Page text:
What’s the tastiest breed of chicken?
You might be looking over a wonderful chicken recipe in that new recipe book you got for Christmas, but when it comes to cooking it are you getting the most out of your creation with your chicken selection? Chickens available in the major supermarkets are, by and large, inferior to the type of free-range birds you’ll be able to buy at a decent butcher, or from a breeder who specialises in poultry.
For the avid poultry cook, only premium birds should be allowed anywhere near their dinner plates. This entails cooking free-range fowl that are slow to mature. Free-range chickens have longer breasts and fuller, juicier legs for the pot.
An example of this is the 100-day chicken launched by renowned British organic butchers, The Ginger Pig. This outdoor-reared cross between a Sussex or Dorking hen and a Cornish Game cockerel is bigger than the mean and also perfect for chicken recipes that entail cooking the bird for a long time.
Other highly prized-breeds include the French poulet de Bresse. It’s well known that, in France’s legal system, chickens can only be sold as 'La Bresse' if they are bred in the immediate vicinity of the town of Bourg-en-Bresse.
Staying in France, poulet noir and Landes chickens are other notable breeds. The reason that chickens from France are particularly well regarded is that they are grown for anywhere between 93 and 110 days, which is almost one month more than most British birds. It may surprise many, but even the free-range British chickens sold in supermarkets are around for just 65 days before slaughter.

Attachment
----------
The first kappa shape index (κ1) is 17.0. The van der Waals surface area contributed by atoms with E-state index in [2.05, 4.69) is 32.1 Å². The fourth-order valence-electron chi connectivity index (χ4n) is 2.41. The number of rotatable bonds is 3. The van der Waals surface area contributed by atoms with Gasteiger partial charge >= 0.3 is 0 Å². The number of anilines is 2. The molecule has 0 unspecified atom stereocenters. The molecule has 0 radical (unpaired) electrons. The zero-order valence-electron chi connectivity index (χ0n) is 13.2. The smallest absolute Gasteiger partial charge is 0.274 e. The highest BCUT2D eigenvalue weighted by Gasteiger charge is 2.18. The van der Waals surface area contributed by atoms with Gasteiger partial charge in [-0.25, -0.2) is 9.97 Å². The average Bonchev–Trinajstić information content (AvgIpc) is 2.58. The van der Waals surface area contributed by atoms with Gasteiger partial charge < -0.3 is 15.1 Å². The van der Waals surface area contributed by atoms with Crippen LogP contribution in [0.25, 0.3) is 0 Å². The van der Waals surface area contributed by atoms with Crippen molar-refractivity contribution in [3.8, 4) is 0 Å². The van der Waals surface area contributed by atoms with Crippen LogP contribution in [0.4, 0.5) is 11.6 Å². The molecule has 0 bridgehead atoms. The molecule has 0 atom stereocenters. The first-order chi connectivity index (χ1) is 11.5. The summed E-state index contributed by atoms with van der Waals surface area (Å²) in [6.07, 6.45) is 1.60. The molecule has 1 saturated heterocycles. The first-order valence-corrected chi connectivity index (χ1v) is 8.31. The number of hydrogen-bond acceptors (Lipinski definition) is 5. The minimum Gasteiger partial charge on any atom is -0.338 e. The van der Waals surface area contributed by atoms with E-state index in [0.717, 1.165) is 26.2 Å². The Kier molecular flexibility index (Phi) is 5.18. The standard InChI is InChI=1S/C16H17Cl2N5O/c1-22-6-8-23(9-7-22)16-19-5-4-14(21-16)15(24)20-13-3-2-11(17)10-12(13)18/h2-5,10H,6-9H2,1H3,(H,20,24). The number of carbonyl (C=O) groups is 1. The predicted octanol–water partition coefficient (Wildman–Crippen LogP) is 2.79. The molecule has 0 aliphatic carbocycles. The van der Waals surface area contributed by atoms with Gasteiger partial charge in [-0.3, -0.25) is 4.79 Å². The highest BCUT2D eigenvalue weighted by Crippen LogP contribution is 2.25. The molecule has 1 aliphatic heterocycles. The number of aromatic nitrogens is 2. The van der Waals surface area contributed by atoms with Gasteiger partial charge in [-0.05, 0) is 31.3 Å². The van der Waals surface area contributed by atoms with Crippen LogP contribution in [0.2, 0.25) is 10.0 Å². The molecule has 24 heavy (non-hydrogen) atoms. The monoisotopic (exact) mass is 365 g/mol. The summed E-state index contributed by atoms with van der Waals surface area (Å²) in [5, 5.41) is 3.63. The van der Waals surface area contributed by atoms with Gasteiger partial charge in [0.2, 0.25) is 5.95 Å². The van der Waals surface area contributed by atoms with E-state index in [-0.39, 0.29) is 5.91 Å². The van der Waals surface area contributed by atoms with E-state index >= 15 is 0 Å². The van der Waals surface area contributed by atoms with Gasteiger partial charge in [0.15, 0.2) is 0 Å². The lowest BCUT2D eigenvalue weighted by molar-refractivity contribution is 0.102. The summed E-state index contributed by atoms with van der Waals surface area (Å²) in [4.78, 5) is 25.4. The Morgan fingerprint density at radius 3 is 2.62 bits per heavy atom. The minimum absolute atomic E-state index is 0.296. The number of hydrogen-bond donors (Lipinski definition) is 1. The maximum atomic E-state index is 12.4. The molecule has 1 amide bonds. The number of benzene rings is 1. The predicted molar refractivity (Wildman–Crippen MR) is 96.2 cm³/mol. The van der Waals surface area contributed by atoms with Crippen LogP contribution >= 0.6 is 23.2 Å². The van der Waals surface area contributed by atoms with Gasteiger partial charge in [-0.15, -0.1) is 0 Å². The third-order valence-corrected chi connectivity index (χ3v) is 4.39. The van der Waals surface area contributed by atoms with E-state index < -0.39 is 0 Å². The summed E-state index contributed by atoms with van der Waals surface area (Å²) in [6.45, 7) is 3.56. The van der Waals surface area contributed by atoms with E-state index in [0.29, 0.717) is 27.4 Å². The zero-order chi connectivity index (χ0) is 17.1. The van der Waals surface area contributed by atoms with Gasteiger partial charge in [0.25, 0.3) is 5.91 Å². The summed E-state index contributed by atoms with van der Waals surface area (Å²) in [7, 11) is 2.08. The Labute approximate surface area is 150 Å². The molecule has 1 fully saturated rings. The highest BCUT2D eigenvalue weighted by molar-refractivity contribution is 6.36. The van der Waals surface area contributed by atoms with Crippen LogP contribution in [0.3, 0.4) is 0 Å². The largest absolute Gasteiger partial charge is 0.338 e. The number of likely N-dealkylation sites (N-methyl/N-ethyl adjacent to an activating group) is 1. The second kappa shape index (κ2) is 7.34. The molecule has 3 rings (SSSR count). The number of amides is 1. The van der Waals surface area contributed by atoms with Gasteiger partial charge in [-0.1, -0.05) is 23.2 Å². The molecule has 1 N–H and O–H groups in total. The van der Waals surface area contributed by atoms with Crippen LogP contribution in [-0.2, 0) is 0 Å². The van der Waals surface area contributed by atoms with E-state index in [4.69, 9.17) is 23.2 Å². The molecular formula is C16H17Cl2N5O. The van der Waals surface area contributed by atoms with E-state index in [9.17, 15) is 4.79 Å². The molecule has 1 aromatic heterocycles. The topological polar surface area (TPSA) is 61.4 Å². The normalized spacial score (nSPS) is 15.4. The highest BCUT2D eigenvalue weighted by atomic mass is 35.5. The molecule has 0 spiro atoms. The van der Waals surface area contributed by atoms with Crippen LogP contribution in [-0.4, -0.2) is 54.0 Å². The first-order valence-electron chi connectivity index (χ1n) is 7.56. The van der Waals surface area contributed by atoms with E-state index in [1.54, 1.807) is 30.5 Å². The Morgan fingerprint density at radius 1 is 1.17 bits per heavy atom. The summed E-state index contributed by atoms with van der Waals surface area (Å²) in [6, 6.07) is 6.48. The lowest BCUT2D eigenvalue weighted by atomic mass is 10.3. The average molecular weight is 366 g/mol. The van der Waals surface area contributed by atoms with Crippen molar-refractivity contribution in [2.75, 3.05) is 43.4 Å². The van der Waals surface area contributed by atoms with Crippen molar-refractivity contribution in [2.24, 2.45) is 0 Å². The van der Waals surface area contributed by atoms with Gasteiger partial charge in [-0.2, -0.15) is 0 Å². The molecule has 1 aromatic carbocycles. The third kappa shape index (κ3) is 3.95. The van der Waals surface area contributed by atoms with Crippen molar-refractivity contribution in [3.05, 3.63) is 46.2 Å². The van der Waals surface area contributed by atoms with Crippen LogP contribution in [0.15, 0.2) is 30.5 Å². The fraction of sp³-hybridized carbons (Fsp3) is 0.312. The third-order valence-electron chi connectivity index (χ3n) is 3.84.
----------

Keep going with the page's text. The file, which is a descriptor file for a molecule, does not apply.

In terms of the best breeds indigenous to the British Isles, the Label Anglais is a favourite of many household names. It’s so good that John Torode, the Australian chef and judge of the BBC’s MasterChef, declared that the chicken “tastes like it had a perfect life.” This is obviously an opinion also held by Raymond Blanc, who recently put it on his menu.
Recently, however, according to a number of industry experts including Mark Hix and the Sustainable Restaurant Association (SRA), most chefs in most professional kitchens in the UK do not know what breed they are cooking with.
If the quality of your chicken matters to you and you’re buying your meat for the weekend, head to a reputable butcher or an online supplier like. If you’re going to be dining out this weekend, chefs and restaurants who care will be able to tell you where their chickens are sourced.